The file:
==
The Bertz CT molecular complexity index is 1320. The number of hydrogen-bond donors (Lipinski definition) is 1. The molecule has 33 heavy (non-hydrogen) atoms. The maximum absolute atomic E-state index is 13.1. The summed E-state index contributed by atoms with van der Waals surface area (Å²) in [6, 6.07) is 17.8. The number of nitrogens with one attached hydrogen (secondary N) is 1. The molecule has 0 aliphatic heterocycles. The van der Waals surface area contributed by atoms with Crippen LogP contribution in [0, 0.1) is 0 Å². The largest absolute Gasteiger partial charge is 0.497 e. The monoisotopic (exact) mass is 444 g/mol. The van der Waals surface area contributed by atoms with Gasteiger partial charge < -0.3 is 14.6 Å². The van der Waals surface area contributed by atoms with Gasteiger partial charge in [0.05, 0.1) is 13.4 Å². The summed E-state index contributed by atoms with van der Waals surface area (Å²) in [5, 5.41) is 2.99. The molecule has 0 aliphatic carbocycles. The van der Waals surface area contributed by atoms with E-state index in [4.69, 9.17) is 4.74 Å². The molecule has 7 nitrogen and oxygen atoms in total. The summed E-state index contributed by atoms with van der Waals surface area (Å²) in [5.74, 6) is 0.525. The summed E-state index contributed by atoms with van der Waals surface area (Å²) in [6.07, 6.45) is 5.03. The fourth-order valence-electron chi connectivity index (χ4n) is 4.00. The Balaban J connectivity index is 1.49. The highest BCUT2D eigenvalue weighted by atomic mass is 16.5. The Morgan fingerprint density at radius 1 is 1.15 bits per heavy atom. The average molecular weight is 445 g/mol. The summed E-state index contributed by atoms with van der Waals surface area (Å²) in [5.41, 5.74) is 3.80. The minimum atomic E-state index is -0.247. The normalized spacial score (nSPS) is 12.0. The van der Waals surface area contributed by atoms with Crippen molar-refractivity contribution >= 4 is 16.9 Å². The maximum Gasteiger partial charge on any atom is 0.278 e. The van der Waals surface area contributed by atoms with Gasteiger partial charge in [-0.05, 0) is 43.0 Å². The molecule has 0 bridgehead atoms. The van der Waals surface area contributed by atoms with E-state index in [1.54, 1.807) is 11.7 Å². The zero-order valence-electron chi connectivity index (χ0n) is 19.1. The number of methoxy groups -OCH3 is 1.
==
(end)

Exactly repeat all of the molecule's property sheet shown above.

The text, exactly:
The Bertz CT molecular complexity index is 1320. The number of hydrogen-bond donors (Lipinski definition) is 1. The molecule has 33 heavy (non-hydrogen) atoms. The maximum absolute atomic E-state index is 13.1. The summed E-state index contributed by atoms with van der Waals surface area (Å²) in [6, 6.07) is 17.8. The number of nitrogens with one attached hydrogen (secondary N) is 1. The molecule has 0 aliphatic heterocycles. The van der Waals surface area contributed by atoms with Crippen LogP contribution in [0, 0.1) is 0 Å². The largest absolute Gasteiger partial charge is 0.497 e. The monoisotopic (exact) mass is 444 g/mol. The van der Waals surface area contributed by atoms with Gasteiger partial charge < -0.3 is 14.6 Å². The van der Waals surface area contributed by atoms with Gasteiger partial charge in [0.05, 0.1) is 13.4 Å². The summed E-state index contributed by atoms with van der Waals surface area (Å²) in [5, 5.41) is 2.99. The molecule has 0 aliphatic carbocycles. The van der Waals surface area contributed by atoms with E-state index in [4.69, 9.17) is 4.74 Å². The molecule has 7 nitrogen and oxygen atoms in total. The summed E-state index contributed by atoms with van der Waals surface area (Å²) in [5.74, 6) is 0.525. The summed E-state index contributed by atoms with van der Waals surface area (Å²) in [6.07, 6.45) is 5.03. The fourth-order valence-electron chi connectivity index (χ4n) is 4.00. The Balaban J connectivity index is 1.49. The highest BCUT2D eigenvalue weighted by atomic mass is 16.5. The Morgan fingerprint density at radius 1 is 1.15 bits per heavy atom. The average molecular weight is 445 g/mol. The summed E-state index contributed by atoms with van der Waals surface area (Å²) in [5.41, 5.74) is 3.80. The minimum atomic E-state index is -0.247. The normalized spacial score (nSPS) is 12.0. The van der Waals surface area contributed by atoms with Crippen molar-refractivity contribution >= 4 is 16.9 Å². The maximum Gasteiger partial charge on any atom is 0.278 e. The van der Waals surface area contributed by atoms with Gasteiger partial charge in [-0.05, 0) is 43.0 Å². The molecule has 0 bridgehead atoms. The van der Waals surface area contributed by atoms with E-state index in [1.54, 1.807) is 11.7 Å². The zero-order valence-electron chi connectivity index (χ0n) is 19.1. The number of methoxy groups -OCH3 is 1.